1_Harrismith, 2_Free State / Vrystaat, 8_Nostalgia, 9_KZN, Family

The Bend – Earlier Daze

Before we learnt to drink beer on the banks of the mighty Tugela, we drank oros and water while observing our elders drinking beer on those same rocks on the same bend in the river that gives the farm its name. Here’s an 8mm ‘cine’ movie taken back in the early 1960’s – before we followed suit in the seventies.

These were the days when Thankful and Grateful – as that incorrigible axis of evil or mirth Sheila-Bess-Georgie-Lettuce called Frank and Gretel Reitz – would have large soirees on the farm with the Swanies, the Kemps and others gathering ‘in their numbers.’

In the movie Gretel, Joyce, Mary and Isabel walk along that stunning driveway lined with (amIright here?) Grecian (Roman?) columns to the old double-rondawel thatched homestead. Then the drinking party moves down to the river where Gee and Kai pilot the motorboat and Barbara and Bess paddle in the shallows. Check out Doc Reitz’s old Chev OHS 71.

——-ooo000ooo——-

7_Confessions, 8_Nostalgia, 9_KZN

My Years as a Temporary Farm Manager’s Part-time Assistant

Actually it was hours, not years, but that would have made a kak-lame heading and you might not have rushed over to read about it.

Kai Reitz once made the mistake – no, bold decision – to put the Lloyd cousin in charge of The Bend while he went off to murder sundry buffaloes and bambis in the Zimbabwean bushveld near Mana Pools.

I joined Lloyd on The Bend one weekend. As an adviser.

Things did not go exactly according to a Reitz-like plan. Nor did things run like a well-oiled machine. It was more like a military operation.

Lloyd had managed to get the Chev pickup stuck between two gears. So when I got there it was parked in the lands. Immobile.

Some parts of the farm did run flawlessly, it must be said: Ross-Merr did sterling work in the kitchen, making great big piles of delicious veggies. Lloyd had run out of meat and I had not brought any, and as we were now stranded for transport it was a healthy vegetarian diet for us.

Then Lloyd found a rifle and we went hunting for the pot, bravely. If Kai could do it, so could we. We strode out boldly, fearlessly, onto the lawn. The Zunckel walking with that action he got from Mad magazine’s Don Martin, taking exaggerated stalking strides with his toes hanging downwards. Great sense of the ridiculous had Lloyd. He was playing great white hunter in Africa. I was his gun-bearer, just not bearing his gun.

Don Martin

Ten metres from the house, high up in a pine tree a poor little dove was romantically asking “How’s father? How’s father?” and Lloyd drilled him. SHPLORT! If you weren’t a Mad Magazine fan, that was a Don Martin-type sound of a Cape Turtle Dove hitting the ground, morsdood.

The next meal Ross-Merr cooked had all the veggies, PLUS – a big meat dish covered with a lid. We opened the lid with a flourish, then peered closely before we spotted it – it looked like a plucked mossie had crash-landed in the middle of an empty swimming pool.

Next mishap: The big truck was accidentally reversed over a stack of irrigation pipes. That was not good. I saw big $$ signs, but when Kai got back he set about fixing them himself, cutting off the flattened sections, hammering thin pipes through them, then thicker ones until he had restored them to size, then welding them together again! They looked like they had cellulite, but they worked.

I’m sure we didn’t run out of beer though, so we weren’t completely disorganised.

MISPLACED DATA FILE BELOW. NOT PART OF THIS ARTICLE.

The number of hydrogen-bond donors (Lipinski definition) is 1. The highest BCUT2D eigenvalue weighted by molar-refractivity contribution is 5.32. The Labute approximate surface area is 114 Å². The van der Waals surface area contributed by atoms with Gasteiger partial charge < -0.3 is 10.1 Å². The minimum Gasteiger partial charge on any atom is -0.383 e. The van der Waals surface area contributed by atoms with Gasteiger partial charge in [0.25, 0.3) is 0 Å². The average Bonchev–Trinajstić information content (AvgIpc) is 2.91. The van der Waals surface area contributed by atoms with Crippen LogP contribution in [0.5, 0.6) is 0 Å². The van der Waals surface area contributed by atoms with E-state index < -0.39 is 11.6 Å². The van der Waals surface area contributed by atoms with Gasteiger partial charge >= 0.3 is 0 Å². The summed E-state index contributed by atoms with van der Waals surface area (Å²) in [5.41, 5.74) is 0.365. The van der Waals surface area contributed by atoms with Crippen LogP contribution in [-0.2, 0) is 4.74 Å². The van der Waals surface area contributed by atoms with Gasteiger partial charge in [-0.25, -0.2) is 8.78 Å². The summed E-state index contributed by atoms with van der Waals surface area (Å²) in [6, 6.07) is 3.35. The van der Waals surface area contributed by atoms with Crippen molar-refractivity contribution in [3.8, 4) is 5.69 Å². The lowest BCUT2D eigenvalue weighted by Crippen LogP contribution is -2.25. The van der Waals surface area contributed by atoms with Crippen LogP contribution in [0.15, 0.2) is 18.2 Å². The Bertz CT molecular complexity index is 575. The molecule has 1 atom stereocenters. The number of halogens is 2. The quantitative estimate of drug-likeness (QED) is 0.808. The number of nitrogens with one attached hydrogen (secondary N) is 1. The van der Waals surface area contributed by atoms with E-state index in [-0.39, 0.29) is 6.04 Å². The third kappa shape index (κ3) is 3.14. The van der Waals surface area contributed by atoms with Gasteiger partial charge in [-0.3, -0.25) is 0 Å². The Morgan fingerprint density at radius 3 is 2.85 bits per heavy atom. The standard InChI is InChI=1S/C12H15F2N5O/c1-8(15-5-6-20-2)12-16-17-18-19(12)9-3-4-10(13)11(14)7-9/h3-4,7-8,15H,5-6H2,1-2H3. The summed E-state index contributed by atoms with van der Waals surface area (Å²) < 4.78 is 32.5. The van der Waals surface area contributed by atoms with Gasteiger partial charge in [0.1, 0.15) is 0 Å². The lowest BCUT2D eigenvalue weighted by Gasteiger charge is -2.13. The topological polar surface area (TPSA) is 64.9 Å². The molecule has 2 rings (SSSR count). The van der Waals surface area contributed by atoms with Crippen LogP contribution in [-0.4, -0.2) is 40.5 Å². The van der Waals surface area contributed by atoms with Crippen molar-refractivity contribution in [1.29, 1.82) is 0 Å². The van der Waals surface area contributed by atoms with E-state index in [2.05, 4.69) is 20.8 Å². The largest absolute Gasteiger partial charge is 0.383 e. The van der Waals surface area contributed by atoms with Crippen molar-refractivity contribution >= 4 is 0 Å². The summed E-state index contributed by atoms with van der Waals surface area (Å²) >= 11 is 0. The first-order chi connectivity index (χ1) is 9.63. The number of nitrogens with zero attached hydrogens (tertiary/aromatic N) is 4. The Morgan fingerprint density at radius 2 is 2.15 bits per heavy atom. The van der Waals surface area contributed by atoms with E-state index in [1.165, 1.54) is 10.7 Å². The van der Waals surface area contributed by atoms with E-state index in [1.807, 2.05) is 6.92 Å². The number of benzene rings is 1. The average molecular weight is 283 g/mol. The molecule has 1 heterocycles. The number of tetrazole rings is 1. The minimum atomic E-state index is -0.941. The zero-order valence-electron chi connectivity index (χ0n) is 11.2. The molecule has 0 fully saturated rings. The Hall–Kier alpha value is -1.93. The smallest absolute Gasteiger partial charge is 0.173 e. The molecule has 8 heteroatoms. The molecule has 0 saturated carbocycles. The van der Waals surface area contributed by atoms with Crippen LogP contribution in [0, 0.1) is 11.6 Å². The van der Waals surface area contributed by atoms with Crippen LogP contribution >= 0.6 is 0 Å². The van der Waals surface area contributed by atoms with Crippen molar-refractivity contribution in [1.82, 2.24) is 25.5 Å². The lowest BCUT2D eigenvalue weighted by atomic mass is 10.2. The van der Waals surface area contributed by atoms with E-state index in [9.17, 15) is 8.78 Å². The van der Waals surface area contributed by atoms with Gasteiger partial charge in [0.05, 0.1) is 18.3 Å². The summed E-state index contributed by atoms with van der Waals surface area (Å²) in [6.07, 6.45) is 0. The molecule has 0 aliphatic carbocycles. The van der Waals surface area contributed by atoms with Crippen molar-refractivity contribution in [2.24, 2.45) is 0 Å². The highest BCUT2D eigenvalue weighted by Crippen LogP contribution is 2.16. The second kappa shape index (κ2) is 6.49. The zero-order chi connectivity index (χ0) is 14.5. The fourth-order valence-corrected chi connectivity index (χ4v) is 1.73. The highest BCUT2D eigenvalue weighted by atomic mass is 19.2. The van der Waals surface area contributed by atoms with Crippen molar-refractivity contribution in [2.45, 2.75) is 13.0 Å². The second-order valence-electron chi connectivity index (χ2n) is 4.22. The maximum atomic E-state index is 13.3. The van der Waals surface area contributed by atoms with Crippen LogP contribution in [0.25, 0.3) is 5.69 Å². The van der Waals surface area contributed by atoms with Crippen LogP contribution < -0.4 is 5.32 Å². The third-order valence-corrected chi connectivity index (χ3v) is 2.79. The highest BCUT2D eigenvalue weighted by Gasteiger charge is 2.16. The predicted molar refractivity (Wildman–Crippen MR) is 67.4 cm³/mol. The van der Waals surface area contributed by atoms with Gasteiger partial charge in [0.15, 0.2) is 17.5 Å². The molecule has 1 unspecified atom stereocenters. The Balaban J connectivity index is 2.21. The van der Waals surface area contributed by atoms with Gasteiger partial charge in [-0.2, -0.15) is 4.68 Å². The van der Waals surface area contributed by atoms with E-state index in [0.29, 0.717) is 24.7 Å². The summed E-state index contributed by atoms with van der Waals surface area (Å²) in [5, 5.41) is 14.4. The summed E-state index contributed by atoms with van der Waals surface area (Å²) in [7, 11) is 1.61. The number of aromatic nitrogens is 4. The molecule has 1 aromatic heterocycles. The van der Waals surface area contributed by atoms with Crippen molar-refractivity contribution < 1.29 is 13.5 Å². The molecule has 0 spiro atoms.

.

There was another time Carl (Kai) saved my butt.

================

Ross-Merr – Rosemary

morsdood – stone dead, but implying a messy death

mossie – sparrow, but maybe not even a mossie, maybe a tink-tinkie

tink-tinkie – makes a mossie look like a rainbow chicken

4_Optometry Johannesburg, 7_Confessions, 8_Nostalgia, 9_KZN

Round The Bend

Mandy’s reply on the 21st post reminded me of The Bend – that sacred pilgrimage site we would repair to as part of growing up and learning wisdom and wonder. Also drinking, puking and dancing. Especially drinking. It was like Mecca.

We searched the whole of Joburg all term long for girls and women and couldn’t find any, but on The Bend there was always a goodly gang of inebriated bright young future leaders and fine examples to our youth, dancing, hosing themselves and matching us drink-for-drink.

Some of the drinking was very formal, with strict protocol, enforced by some kop-toe okes who had already been to the weermag and wanted to show us lightweight long-hairs what DUSSIPLIN was all about. Louis was very disciplined under General Field Marshall Reitz as was I under Brigadier Field Marshall Stanley-Clarke:

Late at night important stuff would happen. This time it was inventory control. It became vitally urgent that we help Kai clean out old Dr Reitz’s expired medicines. Mainly by swallowing them. The muscle relaxants caused great hilarity as we pondered what effect they might have on our sphincters. Yussis you’d think with a resident pharmacist we’d be told the possible side-effects, but all we were told – or all we listened to – was “Fire it, Mole!” and down they went, chased by alcohol to enhance the effects. Highly irre-me-sponsible, but all done for research purposes.

The Bend Old Drugs

  • Dr Prof Stephen Charles dispenses –

The research was inconclusive. We fell asleep before any fireworks happened.

In those days we all shared one cellphone, which you didn’t have to carry in your pocket. It was already there when you got there, nailed to the wall so it couldn’t get lost and so everyone could overhear what you were saying. There it is:

Bloody bottle shrunk!

  • I forget what this was, but it was important and Stephen Charles was giving it his rapt attention –

Sometimes farming interfered with the serious part of the weekend and then we would be of great help to Kai. We’re taking his mielies to market here. Don’t know what he would have done without us. Airbags and seatbelts were not highly essential in those daze, as we were usually well internally fortified, and as our driver had his foot flat we knew we’d get there quickly. So it was alright.

Taking mielies to the koperasie silo. No airbags.

  • Taking mielies to the koperasie silo. No airbags –

Back: Me; Kevin Stanley-Clarke (now a Kiwi); Glen Barker (now an Oz). Front: Pierre du Plessis; Steve Reed (a Kiwi in Oz); Lettuce Wood-Marshall (a Chinese or an Oz?); Dave Simpson;

glossary:

kop-toe okes – taking themselves seriously; which made them more hilarious

weermag – ‘again might’, as in ‘we might have to go there again’; involuntarily

mielies – maize, corn; sometimes schlongs

schlong – your mielie

koperasie – co-operative: socialist gathering of capitalist farmers

In JHB, a mate swears he heard me giving directions to the farm. I’m sure he’s mistaken, but Trevor John says: Swannie, I will never forget your directions to a farm in Harrysmith – 2 quarts of beer to the right turnoff; one pint to the next turnoff; and a small shot for the next left to the gate .